Thanks to a smart and exhilarating first half and powerful finale, “Dawn of the Planet of the Apes” is the best action movie of the summer in a year of more than a few mind-numbing duds. Improving on some of the flaws of the intriguing reboot “Rise of the Planet of the Apes,” “Dawn” digs deep into the characters and comes up with a sophisticated sci-fi action epic that has the intelligence to flush the usual “good vs. bad” playbook right down the toilet. “Dawn of the Planet of the Apes” ends up being an entertaining bit of action filmmaking that isn’t afraid to reflect on the nature of two close civilizations that seem to be incapable of not leading themselves directly to war.
When we left the apes in “Rise of the Planet of the Apes,” brilliant leader Caesar (Andy Serkis) had freed the rest of his companions and fled to the woods north of San Francisco, leaving humans stunned in their wake. With fear running rampant, the humans try to come up with a solution but ironically only succeed in nearly wiping out their entire civilization in the process – all while Caesar firms up his command and begins to build a civilization in the refuge of the forest. Now, humans are but a scattered and seriously diminished group that isn’t a great deal further along than they were thousands of years earlier. Though Caesar and his orangutan buddy Maurice (Karin Konoval) whisper about humans potentially still being alive, they’re not even sure they’ll ever cross paths with a human ever again.
But things quickly change when two apes stumble upon a team of humans coming through the woods, seemingly out of nowhere. While there are a few cool heads on both sides, an incident is sparked when a paranoid hillbilly (Kirk Acevedo) misinterprets the scenario and shoots one of the apes. This isn’t a good move. Though the small pack of humans has a few guns, they are on the apes’ turf now, and they move in unison under the guidance of their wise and charismatic leader, Caesar. Despite the clear numbers’ advantage, however, Caesar strongly advises them to go and to not come back, kicking off a series of events that lead the apes and the humans into each other’s paths.
And that’s precisely where writers Mark Bomback, Rick Jaffa and Amanda Silver get it exactly right. Though common wisdom dictates that a sequel needs to involve the end of the world in one way or another, “Dawn of the Planet of the Apes” boils everything down to a focused conflict between a desperate faction of humans and a rapidly expanding ape civilization. We may be talking about super-smart apes and a sci-fi backdrop, but the themes run parallel to the types of conflicts that human civilizations have been battling since the dawn of man. Though human leader Malcolm (Jason Clarke) sees wisdom and greatness in Caesar, many of the others in his camp can only see the apes as dangerous threats that need to be dealt with. Even with Caesar deciding to help the humans by allowing them access to an old, power-generating dam, here we have two primal civilizations that feel almost destined for all-out conflict.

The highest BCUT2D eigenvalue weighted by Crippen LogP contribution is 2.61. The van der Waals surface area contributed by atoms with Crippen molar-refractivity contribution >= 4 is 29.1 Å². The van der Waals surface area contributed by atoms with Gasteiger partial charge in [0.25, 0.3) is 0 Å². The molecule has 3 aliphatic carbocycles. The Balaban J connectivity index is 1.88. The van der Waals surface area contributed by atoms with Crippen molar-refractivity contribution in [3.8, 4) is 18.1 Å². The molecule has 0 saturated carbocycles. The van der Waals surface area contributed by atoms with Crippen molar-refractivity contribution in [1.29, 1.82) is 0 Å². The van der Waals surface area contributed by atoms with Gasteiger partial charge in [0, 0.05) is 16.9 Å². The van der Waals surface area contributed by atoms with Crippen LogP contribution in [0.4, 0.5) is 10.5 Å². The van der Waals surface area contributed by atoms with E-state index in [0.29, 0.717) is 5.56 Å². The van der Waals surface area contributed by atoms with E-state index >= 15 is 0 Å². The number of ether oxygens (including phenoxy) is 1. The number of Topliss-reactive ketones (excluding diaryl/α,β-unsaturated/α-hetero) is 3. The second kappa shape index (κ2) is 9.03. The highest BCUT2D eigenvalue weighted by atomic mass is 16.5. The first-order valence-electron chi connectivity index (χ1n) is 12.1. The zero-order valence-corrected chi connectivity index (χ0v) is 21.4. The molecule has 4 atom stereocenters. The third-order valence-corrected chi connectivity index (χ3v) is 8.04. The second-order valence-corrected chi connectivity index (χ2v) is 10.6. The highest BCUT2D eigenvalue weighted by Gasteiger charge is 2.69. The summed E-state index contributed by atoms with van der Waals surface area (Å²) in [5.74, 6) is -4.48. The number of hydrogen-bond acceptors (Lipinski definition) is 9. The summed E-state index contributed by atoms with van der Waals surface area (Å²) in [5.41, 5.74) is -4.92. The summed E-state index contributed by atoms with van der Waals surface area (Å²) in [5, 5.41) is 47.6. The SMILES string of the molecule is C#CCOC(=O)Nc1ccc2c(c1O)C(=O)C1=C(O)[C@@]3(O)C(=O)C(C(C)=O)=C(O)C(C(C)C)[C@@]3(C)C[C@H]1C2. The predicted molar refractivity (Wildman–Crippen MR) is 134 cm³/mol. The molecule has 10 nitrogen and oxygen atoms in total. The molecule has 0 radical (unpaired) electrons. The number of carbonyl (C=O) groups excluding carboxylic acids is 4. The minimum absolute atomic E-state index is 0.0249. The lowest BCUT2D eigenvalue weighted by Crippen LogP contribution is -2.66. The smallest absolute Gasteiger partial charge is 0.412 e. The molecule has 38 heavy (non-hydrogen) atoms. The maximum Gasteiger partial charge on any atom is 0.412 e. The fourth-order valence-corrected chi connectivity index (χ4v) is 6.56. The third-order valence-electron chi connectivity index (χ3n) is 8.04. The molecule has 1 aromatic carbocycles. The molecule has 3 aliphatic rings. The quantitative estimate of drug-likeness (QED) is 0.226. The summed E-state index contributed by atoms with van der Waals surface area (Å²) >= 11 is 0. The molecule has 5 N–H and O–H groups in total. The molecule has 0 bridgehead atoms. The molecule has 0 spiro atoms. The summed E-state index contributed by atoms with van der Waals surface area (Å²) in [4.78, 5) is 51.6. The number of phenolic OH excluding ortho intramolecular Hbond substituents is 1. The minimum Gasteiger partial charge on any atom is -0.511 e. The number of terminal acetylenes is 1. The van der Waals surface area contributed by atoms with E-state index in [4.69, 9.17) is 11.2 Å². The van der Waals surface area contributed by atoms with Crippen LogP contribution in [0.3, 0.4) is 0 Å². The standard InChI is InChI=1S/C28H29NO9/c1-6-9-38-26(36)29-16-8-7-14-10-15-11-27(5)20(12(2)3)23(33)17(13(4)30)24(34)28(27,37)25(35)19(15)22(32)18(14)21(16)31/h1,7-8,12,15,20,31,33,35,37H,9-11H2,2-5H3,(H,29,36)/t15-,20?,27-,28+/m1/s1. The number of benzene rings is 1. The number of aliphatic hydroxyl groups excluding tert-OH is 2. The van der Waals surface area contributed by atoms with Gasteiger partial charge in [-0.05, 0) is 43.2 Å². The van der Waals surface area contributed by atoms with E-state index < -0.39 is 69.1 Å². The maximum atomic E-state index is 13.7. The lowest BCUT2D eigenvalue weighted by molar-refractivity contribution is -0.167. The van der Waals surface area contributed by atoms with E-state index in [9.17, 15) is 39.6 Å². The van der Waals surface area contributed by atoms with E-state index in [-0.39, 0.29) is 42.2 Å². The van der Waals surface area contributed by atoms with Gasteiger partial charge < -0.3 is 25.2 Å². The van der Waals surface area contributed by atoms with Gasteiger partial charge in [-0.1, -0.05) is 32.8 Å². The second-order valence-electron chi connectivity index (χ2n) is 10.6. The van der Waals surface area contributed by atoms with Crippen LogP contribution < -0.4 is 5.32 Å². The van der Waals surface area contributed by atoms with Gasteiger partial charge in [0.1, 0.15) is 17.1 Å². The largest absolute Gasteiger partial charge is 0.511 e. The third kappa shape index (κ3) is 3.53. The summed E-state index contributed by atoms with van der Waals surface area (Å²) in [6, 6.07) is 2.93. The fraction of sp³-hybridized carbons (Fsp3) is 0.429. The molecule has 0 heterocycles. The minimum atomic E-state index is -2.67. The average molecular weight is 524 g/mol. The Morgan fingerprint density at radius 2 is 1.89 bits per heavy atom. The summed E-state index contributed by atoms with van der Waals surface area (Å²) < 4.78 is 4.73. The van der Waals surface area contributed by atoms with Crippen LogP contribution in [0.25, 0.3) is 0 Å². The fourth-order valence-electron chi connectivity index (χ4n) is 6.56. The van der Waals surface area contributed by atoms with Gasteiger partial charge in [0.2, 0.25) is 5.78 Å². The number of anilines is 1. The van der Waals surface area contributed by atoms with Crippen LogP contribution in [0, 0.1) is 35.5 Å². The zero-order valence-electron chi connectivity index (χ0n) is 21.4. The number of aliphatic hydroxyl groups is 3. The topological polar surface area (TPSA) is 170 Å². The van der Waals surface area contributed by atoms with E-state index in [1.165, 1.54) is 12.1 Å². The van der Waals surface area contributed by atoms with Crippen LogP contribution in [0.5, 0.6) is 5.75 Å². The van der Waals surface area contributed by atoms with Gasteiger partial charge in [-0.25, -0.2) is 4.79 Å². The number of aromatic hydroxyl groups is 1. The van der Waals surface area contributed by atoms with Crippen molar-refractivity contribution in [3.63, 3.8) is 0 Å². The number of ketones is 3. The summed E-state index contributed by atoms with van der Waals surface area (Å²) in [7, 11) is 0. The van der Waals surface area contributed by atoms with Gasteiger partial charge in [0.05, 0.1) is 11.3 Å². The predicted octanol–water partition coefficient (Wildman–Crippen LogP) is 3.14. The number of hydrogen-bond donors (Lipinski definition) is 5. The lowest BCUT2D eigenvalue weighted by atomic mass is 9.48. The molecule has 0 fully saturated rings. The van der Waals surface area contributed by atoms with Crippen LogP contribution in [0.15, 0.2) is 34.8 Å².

With the pieces carefully in place, “Dawn of the Planet of the Apes” continues to build the story to the point you might even forget about how wonderful the special effects actually are. The apes are starting to speak a word here and there, but mainly they communicate their personalities visually – a remarkable combination of special effects and physical performance. Once again, Andy Serkis brings Caesar to life and makes him into a sympathetic figure that embodies many of the best qualities normally considered human. As the chief leader of the struggling humans, Gary Oldman delivers some crucial scenes that provide considerable depth for his character, Dreyfus, without a lot of screen time. As Malcolm’s new girl Ellie, Keri Russell also provides some important scenes that are emotionally charged without ever feeling like daytime soap operas.
More than anything, however, “Dawn of the Planet of the Apes” succeeds because it doesn’t let the right versus wrong debate take over the plot, which is a way that plenty of decent action movies have hit the self-destruct button. Caesar and Malcolm may create a nice moral center to the film, but it’s the attitudes and actions of the fringe characters that bring about unexpected consequences and uncertainty. With deranged members of both civilizations refusing to learn anything about their supposed foe, “Dawn” shows how quickly two groups can drift away from peace once unplanned incidents begin turning into scars. While many action movies these days seem to be on autopilot once the good and bad roles are outlined, “Dawn” feels spontaneous and delightfully free of the formula, even when it’s using it.
In the midst of one of the worst summers for action blockbusters in a while, an inspired effort like “Dawn of the Planet of the Apes” is more than just a breath of fresh air; it’s a reminder of why the entire summer blockbuster phenomenon got started in the first place. While the atrocious “Transformers” series across the hall is a disturbing manifestation of the popcorn flick, “Dawn of the Planet of the Apes” is a carefully put together, emotionally stirring and chilling thrill-ride that can sit comfortably next to the action classics of the 70s and 80s that started it all. Another step up from the solid “Rise of the Planet of the Apes,” “Dawn” is a movie with big ideas and an exciting story that deserves its place among cinema’s very best sequels. Mainstream movies simplydon’t get much better.